- Genre: YA Thriller
- Published by: Feiwel & Friends
- Publish date: June 1, 2021
- Number of pages: 432 pages
- Author’s website: https://www.faridahabikeiyimide.com/
- Support local! Buy the book on BookShop!
“I’m so excited to be publishing ’Ace of Spades’– a love letter to queer Black teenagers who feel powerless and alone finally finding their voices,”Àbíké-Íyímídé
The tome is described as a high-octane young adult thriller that serves as “a blistering exploration of the barriers that Black students face when they aspire to things that come easily to their white classmates.”– KARU F. DANIELS
When two Niveus Private Academy students, Devon Richards and Chiamaka Adebayo, are selected to be part of the elite school’s senior class prefects, it looks like their year is off to an amazing start. After all, not only does it look great on college applications, but it officially puts each of them in the running for valedictorian, too.
Shortly after the announcement is made, though, someone who goes by Aces begins using anonymous text messages to reveal secrets about the two of them that turn their lives upside down and threaten every aspect of their carefully planned futures.
As Aces shows no sign of stopping, what seemed like a sick prank quickly turns into a dangerous game, with all the cards stacked against them. Can Devon and Chiamaka stop Aces before things become incredibly deadly?
-Feiwel & Friends
Please note that although I do not reveal the ending, this review may allude to things that could be considered a spoiler.
Jordan Peele set the bar high with “Get Out” and we are seeing a cultural shift where anything in the horror genre that covers topics of racism is understandably being compared. (This of course is a much-welcomed shift from the history of Black characters in the horror genre. See Horror Noire: A History of Black Horror.) The comparison of this novel to Get Out is well placed, but I would argue that Àbíké-Íyímídé creates something unique as well. Peele opened the gate of taking the history of eugenics and racism in the United States and turned it on its head in Get Out, Àbíké-Íyímídé does the same by using an experience that many Black people and other people of color have experienced in school and added a thriller/horror element to it. There is a particular scene in the novel that brings up similar feelings of dread and then relief that we feel at one of the scenes at the end of Get Out.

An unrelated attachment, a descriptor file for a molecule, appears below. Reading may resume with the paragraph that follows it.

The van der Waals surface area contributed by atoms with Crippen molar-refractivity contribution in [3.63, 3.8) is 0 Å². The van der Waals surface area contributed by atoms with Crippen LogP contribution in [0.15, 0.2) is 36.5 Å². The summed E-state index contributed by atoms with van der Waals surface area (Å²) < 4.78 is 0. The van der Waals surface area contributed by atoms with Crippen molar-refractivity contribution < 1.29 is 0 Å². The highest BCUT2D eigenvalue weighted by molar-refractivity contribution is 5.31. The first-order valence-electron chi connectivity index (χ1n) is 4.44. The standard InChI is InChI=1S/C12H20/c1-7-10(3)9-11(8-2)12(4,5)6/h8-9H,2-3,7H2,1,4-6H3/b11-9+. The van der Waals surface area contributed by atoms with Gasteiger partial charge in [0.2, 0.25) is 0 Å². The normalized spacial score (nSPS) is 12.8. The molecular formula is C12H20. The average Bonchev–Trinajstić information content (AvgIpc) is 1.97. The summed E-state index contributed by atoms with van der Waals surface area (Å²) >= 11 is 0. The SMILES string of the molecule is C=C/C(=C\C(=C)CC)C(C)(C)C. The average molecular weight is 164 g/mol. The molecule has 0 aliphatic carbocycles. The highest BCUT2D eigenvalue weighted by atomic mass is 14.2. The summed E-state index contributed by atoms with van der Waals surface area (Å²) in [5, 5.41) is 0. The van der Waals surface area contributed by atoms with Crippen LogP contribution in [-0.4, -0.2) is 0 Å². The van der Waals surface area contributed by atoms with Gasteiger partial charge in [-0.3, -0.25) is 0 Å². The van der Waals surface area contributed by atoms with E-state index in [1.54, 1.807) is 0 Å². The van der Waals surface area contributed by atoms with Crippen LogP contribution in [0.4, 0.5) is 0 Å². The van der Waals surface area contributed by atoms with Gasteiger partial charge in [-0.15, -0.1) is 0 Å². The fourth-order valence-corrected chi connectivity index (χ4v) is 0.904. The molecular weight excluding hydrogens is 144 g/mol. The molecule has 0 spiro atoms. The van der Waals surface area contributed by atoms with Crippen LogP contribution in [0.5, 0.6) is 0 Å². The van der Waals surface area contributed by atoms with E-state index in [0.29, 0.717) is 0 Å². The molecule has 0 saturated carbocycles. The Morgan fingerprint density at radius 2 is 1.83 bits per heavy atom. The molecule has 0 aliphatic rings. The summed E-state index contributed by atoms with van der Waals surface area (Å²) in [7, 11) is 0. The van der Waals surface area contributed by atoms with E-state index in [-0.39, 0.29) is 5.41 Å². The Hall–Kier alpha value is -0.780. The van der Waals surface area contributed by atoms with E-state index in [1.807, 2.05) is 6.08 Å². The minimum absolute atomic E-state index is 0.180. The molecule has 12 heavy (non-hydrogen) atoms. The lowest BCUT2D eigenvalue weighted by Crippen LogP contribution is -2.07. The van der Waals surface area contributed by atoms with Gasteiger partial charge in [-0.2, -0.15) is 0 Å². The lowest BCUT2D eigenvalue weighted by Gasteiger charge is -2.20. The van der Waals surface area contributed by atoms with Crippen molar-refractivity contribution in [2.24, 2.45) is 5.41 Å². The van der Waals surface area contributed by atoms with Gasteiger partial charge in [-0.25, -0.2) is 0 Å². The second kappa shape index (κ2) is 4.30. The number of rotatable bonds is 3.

Those that have had the experience of being “the only or one of the only” Black people in their school or classroom will understand the feeling of isolation, dread, and otherness that this can bring. This impacts our mental health and can even impact our performance in school. For anyone who grew up learning about the crimes committed against Black bodies from your family; some that seem to sound like conspiracy theories until you find out they are true (okay some are conspiracies, but you can’t fault them), and reading about Henrietta Lacks, the Tuskegee Syphilis Study, and everything described in “Killing the Black Body: Race, Reproduction, and the Meaning of Liberty” by Dorothy Roberts will be able to figure out or at least have an inkling of what is going on in this book. For me, as soon as I saw the Get Out reference, who was being targeted, and the first few instances of the “attacks” I immediately figured it out. This does not make the book any less thrilling or engaging.
At the heart of this, you have two teens trying to not only figure out who they are but also trying to make something of themselves. It’s all too relatable and I would have been invested in anything with characters like Chiamaka and Devon to be quite honest! They are complex and you can’t help but admire them. Adding the horror of the anonymous Aces, the twists and turns, the dread of not knowing who to trust— makes the book all the more suspenseful, amazing, and truly a piece of work that I will be recommending for years to come.
Finally, I would be remiss not to mention, that I, like the author, went through a period of time where I was obsessed with Gossip Girl. The glitz, glamor, and drama were unlike anything I personally experienced and I’m grateful that on top of the horror genre we also get a little bit of the GG, XOXO-ness thrown in.
Have you read this book? What are your thoughts? I’d love to know!